• In the future I’ll bring Little Two to “précoce” (non-mandatory preschool), which is about 10km in the opposite direction of my workplace.
  • Go grocery shopping, mostly in shops not further than 15km from work or home.

I would say that the absolute worst case, would be about 120km of driving in a day. In other words, my driving profile matched exactly what a small EV could offer. As such, the idea was born to keep the TT as a weekend car, for the occasional longer non-family road trip, and the EV for everything else. A co worker jokingly quipped that is indeed one way to “go hybrid”.

I obviously need to be able to accommodate the kids, which was increasingly difficult in the TT. While the back seats are technically equivalent to children seats, the leg room is limited for my relatively tall offspring. Little One already started complaining about the restrained space. The conclusion of it all, is that I need a four door, four seat car: This excluded the Smart.

Given the VW triplets couldn’t be ordered, this left the Dacia Spring and the Renault Twingo ZE. Now Renault and Dacia are the same company, so I contacted a dealership in Capellen and asked for a test drive. That dealership immediately called back and organized something. It was a nice drive, I could easily see kid seats in the back and in contrast to the Dacia Spring, you could adjust the steering wheel in height. Sometimes, I just enjoy creature comforts.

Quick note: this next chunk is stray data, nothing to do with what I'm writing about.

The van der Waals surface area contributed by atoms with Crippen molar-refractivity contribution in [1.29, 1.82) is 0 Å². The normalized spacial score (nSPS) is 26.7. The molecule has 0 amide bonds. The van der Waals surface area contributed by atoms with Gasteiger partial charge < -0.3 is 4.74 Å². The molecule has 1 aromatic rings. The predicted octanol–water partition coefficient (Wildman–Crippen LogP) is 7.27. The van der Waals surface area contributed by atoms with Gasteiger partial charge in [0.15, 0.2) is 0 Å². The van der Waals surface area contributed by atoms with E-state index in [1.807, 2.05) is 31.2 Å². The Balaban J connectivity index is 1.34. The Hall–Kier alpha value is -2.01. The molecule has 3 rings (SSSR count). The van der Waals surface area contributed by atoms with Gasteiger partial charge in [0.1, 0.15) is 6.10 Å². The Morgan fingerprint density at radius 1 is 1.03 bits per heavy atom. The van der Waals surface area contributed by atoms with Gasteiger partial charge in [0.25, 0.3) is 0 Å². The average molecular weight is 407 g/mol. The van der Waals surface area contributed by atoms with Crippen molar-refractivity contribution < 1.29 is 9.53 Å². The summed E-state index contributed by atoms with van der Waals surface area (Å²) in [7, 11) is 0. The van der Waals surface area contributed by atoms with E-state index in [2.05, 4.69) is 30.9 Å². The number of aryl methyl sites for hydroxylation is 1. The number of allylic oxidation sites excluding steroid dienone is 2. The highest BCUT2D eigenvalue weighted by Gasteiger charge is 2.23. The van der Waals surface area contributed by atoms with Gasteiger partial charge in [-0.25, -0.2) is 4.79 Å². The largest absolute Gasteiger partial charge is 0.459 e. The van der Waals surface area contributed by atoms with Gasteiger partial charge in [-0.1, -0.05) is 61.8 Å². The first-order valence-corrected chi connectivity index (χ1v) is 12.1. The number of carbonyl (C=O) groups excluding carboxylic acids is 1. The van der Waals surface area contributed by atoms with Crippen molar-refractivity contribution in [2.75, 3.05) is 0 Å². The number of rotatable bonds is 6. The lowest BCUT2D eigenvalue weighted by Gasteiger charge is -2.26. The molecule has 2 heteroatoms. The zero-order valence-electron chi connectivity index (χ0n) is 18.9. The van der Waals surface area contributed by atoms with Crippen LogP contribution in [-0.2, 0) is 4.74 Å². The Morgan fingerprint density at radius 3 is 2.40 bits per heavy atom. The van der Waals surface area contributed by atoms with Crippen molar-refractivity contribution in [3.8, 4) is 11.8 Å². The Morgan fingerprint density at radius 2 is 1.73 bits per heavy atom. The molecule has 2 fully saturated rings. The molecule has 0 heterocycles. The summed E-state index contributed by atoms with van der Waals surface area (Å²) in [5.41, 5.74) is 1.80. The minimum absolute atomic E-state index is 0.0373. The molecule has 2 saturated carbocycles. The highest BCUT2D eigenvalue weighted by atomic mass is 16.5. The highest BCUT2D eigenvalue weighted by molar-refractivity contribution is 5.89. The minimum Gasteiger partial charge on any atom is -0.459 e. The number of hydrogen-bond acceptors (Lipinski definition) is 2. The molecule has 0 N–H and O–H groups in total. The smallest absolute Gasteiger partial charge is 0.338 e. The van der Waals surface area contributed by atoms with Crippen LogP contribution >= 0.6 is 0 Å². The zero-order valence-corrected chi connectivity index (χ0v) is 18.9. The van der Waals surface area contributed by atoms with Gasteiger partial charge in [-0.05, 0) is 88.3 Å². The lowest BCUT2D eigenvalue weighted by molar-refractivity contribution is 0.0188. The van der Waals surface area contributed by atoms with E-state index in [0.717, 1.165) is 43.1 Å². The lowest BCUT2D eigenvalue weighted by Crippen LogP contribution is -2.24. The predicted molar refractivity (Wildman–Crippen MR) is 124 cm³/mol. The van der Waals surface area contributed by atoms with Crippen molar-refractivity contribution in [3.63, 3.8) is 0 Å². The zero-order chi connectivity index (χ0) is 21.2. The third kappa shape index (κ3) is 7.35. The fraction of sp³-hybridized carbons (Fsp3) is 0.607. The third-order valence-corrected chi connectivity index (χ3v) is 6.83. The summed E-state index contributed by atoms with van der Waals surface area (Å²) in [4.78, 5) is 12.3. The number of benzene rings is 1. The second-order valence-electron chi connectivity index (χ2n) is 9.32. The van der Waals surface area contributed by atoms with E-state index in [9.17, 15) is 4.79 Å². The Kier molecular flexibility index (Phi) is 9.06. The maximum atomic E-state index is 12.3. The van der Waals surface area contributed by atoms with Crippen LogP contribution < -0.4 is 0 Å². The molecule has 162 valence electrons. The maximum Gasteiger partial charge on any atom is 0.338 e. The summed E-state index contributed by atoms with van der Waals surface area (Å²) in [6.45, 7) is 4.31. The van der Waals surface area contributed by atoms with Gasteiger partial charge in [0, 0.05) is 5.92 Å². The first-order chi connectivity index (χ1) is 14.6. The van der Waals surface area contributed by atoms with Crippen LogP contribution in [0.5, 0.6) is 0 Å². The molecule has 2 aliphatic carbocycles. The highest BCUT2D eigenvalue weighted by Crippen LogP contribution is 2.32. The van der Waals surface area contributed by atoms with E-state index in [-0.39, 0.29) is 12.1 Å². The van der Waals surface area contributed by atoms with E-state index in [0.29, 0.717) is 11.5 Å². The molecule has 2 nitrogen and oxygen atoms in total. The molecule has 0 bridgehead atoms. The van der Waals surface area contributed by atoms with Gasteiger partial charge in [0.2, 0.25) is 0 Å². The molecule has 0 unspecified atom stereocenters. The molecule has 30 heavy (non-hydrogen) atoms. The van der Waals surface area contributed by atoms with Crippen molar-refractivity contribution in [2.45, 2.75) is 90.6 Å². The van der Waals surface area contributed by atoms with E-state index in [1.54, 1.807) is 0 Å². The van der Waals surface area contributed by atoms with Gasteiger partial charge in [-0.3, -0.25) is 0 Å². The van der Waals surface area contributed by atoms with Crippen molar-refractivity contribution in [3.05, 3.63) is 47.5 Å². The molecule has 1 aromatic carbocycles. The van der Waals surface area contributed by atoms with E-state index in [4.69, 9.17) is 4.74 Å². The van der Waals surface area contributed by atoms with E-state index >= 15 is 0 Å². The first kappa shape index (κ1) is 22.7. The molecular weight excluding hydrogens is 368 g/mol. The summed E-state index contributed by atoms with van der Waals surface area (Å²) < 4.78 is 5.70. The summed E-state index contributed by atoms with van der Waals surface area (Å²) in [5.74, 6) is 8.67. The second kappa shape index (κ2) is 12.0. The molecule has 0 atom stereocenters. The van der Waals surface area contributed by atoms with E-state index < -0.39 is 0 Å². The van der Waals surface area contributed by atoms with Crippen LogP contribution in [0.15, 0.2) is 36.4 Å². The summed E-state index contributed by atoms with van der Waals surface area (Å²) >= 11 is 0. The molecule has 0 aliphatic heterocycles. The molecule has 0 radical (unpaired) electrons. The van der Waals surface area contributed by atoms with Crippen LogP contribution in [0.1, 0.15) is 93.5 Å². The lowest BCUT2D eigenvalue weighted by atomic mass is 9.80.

So, I ordered a Renault Twingo ZE end November. Originally I was told that delivery should be end March, begin April. You can check the order status online and it has been on “ordered”, well, since November. I have no car right now and have to freeload on my wife’s car, so I asked them last week for a more precise date. Alas, it will be mid-april, end-april according to their salesman.

I would probably not have chosen this to replace the TT: It’s a bit small, has low range, and I chose it to be yellow (my better half’s car is red, the TT is blue. I have a strange sense of humour) but fine, I signed a contract, it will have to do.

Audi TT – Accident 28.02.2022

I heard that 2020 and 2021 were sucky years, well 2022 announces to be apocalyptic. There is that whole thing with war in Ukraine, and so on, but last week’s omen was even worse.